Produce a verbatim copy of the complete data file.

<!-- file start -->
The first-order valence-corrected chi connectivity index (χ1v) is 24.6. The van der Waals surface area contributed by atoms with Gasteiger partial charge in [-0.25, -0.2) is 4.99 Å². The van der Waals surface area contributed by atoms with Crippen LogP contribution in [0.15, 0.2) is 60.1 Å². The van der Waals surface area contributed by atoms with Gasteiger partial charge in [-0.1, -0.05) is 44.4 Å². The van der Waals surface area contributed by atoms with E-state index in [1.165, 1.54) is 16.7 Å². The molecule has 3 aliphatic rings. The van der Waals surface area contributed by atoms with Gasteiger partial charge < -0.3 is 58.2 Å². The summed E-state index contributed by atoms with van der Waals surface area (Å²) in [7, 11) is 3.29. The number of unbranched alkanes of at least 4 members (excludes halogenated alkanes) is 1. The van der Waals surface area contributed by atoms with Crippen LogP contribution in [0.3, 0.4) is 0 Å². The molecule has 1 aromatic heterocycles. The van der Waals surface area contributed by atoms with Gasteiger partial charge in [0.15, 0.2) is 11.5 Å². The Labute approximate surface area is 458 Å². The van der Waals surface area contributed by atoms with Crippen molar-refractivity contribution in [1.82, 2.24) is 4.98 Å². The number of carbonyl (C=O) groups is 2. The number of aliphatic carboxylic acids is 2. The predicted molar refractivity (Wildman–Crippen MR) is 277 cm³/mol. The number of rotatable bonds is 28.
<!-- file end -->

The first-order valence-corrected chi connectivity index (χ1v) is 24.6. The van der Waals surface area contributed by atoms with Gasteiger partial charge in [-0.25, -0.2) is 4.99 Å². The van der Waals surface area contributed by atoms with Crippen LogP contribution in [0.15, 0.2) is 60.1 Å². The van der Waals surface area contributed by atoms with Gasteiger partial charge in [-0.1, -0.05) is 44.4 Å². The van der Waals surface area contributed by atoms with E-state index in [1.165, 1.54) is 16.7 Å². The molecule has 3 aliphatic rings. The van der Waals surface area contributed by atoms with Gasteiger partial charge < -0.3 is 58.2 Å². The summed E-state index contributed by atoms with van der Waals surface area (Å²) in [7, 11) is 3.29. The number of unbranched alkanes of at least 4 members (excludes halogenated alkanes) is 1. The van der Waals surface area contributed by atoms with Crippen LogP contribution in [0.3, 0.4) is 0 Å². The molecule has 1 aromatic heterocycles. The van der Waals surface area contributed by atoms with Gasteiger partial charge in [0.15, 0.2) is 11.5 Å². The Labute approximate surface area is 458 Å². The van der Waals surface area contributed by atoms with Crippen molar-refractivity contribution in [1.82, 2.24) is 4.98 Å². The number of carbonyl (C=O) groups is 2. The number of aliphatic carboxylic acids is 2. The predicted molar refractivity (Wildman–Crippen MR) is 277 cm³/mol. The number of rotatable bonds is 28.